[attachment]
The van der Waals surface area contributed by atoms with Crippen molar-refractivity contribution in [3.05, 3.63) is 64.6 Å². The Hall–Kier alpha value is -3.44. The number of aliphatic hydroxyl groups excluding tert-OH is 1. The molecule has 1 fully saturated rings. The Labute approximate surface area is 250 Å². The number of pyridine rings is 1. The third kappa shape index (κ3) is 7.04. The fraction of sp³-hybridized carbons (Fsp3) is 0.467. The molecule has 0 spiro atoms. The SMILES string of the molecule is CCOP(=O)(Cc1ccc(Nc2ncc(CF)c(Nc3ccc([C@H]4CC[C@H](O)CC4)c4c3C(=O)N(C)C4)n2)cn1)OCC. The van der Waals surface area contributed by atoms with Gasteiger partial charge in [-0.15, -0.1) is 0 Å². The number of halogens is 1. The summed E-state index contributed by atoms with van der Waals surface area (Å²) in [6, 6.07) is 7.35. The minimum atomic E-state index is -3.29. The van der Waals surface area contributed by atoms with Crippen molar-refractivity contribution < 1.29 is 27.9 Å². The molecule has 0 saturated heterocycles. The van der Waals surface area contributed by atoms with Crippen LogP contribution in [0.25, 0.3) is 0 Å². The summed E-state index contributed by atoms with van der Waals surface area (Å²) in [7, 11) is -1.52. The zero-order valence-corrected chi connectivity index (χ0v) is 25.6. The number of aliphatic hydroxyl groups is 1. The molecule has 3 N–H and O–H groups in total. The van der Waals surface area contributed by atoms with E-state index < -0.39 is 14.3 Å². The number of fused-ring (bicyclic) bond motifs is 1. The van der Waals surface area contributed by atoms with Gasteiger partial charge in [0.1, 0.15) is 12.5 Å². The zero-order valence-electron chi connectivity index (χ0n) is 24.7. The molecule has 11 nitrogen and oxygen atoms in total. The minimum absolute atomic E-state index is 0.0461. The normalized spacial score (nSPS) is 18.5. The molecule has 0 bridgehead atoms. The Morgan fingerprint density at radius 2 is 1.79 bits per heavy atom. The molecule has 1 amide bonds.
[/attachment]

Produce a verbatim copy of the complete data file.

The van der Waals surface area contributed by atoms with Crippen molar-refractivity contribution in [3.05, 3.63) is 64.6 Å². The Hall–Kier alpha value is -3.44. The number of aliphatic hydroxyl groups excluding tert-OH is 1. The molecule has 1 fully saturated rings. The Labute approximate surface area is 250 Å². The number of pyridine rings is 1. The third kappa shape index (κ3) is 7.04. The fraction of sp³-hybridized carbons (Fsp3) is 0.467. The molecule has 0 spiro atoms. The SMILES string of the molecule is CCOP(=O)(Cc1ccc(Nc2ncc(CF)c(Nc3ccc([C@H]4CC[C@H](O)CC4)c4c3C(=O)N(C)C4)n2)cn1)OCC. The van der Waals surface area contributed by atoms with Gasteiger partial charge in [-0.15, -0.1) is 0 Å². The number of halogens is 1. The summed E-state index contributed by atoms with van der Waals surface area (Å²) in [6, 6.07) is 7.35. The minimum atomic E-state index is -3.29. The van der Waals surface area contributed by atoms with Crippen molar-refractivity contribution < 1.29 is 27.9 Å². The molecule has 0 saturated heterocycles. The van der Waals surface area contributed by atoms with Crippen LogP contribution in [0.25, 0.3) is 0 Å². The summed E-state index contributed by atoms with van der Waals surface area (Å²) in [7, 11) is -1.52. The zero-order valence-corrected chi connectivity index (χ0v) is 25.6. The number of aliphatic hydroxyl groups is 1. The molecule has 3 N–H and O–H groups in total. The van der Waals surface area contributed by atoms with E-state index < -0.39 is 14.3 Å². The number of fused-ring (bicyclic) bond motifs is 1. The van der Waals surface area contributed by atoms with Gasteiger partial charge in [0.1, 0.15) is 12.5 Å². The zero-order valence-electron chi connectivity index (χ0n) is 24.7. The molecule has 11 nitrogen and oxygen atoms in total. The minimum absolute atomic E-state index is 0.0461. The normalized spacial score (nSPS) is 18.5. The molecule has 0 bridgehead atoms. The Morgan fingerprint density at radius 2 is 1.79 bits per heavy atom. The molecule has 1 amide bonds.